The tale is helped no-end by the excellent and natural performances of its cast — Turner in particular is great as the likeable (if mischievous) Trudy. A lot of the film hangs on her work and she completely nails it. She’s a talented actress, I‘m sure we’ll see plenty more of her. She also demonstrated great onscreen chemistry with young Lyndaker. While at times I felt Lyndaker did border on a little too cutesy, I still think he did a solid job for one so young, especially in his tense later scenes  The natural banter between he and Turner was one of the highlights of the film, naturally drawing the audience onside with both of them and making each character all the more realistic and sympathetic.
The cast was well-rounded out by the laid-back and loveably lunkish Donnie, as played by Carmichael. The character doesn’t get a lot of screen time, but Carmichael does an admirable job with what he has, so more props to him.
And finally, Healy. Unfortunately there will be some inevitable spoilers from this point on, so if you want to remain unspoiled, you’ll be best skipping to the end!
SPOILERS********** Healy as the monstrously nasty Tick Tack is awesome! Feeling very much like a hideous Eighties creature feature beastie, the character design on the sickle swinging Tick Tack is fabulously ghoulish creation. In a role without dialogue like this, the way in which the character moves, his gestures and body language speak volumes. Healy is creepy and twisted, his jittery stalking of dozing victims the stuff of nightmares. Tick Tak is a villain we NEED to see more of. Much like Billy Pon’s Doll Boy, Tick Tack is one movie monster that definitely warrants the step up from short film to feature.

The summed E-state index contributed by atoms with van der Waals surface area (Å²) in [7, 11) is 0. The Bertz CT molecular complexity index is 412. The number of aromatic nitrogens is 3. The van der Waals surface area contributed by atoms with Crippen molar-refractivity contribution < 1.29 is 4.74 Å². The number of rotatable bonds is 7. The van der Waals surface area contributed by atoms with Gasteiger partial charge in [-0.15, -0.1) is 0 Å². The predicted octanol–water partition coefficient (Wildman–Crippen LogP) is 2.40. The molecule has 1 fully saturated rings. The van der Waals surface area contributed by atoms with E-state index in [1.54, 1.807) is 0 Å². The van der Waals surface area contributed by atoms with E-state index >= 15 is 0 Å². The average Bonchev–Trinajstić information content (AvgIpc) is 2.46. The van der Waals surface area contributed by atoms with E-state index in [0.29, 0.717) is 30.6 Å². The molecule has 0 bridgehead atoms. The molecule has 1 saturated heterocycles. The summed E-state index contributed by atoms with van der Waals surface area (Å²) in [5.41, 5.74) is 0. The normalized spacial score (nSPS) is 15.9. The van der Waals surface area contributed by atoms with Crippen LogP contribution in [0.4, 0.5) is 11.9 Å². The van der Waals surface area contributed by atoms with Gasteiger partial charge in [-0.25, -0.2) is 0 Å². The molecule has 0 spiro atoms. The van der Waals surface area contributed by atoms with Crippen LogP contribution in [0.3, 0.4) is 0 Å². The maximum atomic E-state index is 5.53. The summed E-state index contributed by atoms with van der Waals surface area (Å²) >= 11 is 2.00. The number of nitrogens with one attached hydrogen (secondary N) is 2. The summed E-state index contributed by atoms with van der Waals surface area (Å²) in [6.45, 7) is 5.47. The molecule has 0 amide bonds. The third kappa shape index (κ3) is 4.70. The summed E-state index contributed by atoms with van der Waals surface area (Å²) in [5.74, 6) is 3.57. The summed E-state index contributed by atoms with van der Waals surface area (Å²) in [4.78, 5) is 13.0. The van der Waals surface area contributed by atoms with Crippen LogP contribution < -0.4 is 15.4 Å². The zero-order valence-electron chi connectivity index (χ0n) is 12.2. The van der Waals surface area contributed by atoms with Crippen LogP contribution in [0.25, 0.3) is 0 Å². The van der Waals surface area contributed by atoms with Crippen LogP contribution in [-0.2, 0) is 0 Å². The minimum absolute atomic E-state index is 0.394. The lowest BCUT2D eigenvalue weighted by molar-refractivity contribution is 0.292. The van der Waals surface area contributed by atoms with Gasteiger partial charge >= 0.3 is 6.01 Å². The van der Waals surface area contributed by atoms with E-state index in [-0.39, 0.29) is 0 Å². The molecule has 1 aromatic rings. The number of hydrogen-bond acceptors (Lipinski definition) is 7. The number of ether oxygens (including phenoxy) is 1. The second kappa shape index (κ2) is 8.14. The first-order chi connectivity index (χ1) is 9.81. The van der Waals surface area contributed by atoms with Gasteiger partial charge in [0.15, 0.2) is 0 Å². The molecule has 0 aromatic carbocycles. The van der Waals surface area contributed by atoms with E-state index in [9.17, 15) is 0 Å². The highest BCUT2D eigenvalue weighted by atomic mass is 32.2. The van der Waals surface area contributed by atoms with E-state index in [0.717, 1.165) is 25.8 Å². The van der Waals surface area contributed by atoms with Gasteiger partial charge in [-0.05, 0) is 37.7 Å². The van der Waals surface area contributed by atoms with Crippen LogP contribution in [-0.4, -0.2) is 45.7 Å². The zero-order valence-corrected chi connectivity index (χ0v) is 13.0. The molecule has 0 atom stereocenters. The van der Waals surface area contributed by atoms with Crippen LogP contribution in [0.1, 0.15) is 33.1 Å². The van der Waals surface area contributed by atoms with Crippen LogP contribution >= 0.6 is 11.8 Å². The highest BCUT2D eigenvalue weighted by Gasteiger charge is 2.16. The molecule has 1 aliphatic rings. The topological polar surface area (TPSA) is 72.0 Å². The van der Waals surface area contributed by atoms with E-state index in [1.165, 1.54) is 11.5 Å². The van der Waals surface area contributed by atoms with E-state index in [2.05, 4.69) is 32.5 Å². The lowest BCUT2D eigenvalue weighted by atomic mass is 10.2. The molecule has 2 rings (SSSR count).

The character is fantastically realised through some excellent make-up effects. The special effects team of Liam McCarthy, Shawn Quirk and Petronela Schredlova deserve plenty of credit for their old school work, not just on bringing Tick Tack to life but with the gory, splattery finale. Well done, guys, you rocked! SPOILERS END **********
With a fantastic throwback feel to the heyday of practical effects, videostore fun popcorn shockers, Tickle really does feel like a loveletter to some of the greatest (and also the very worst) films of my youth. Good looking, with an amazing cast, great writing, some memorable scares, assured guidance by Norman and playing out at a cracking pace, this is a top short. I recommend it wholeheartedly. 
WIth the feature length Hanover House from the same team on my review list, you‘ll be hearing much more from these guys in the weeks ahead. Stay tuned!

SO WHERE’S IT AT? Tickle has had a good run on the Festival circuit, so you really should keep your eyes peeled for any future screenings in the days ahead. 
Be sure to check Bonfire Films’ official Facebook page for news on when it may be coming to a cinema near you. Give it a Like while you’re there and show some support.
However, should you be unable to track the film down, there is a DVD with the flick on it, which you can buy here. It‘s fantastic fun and well worth your time.

10 WORD WRAP UP: Frightfully fun throwback to the golden era of vhs shockers

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Until next time, I hope you enjoyed your stay.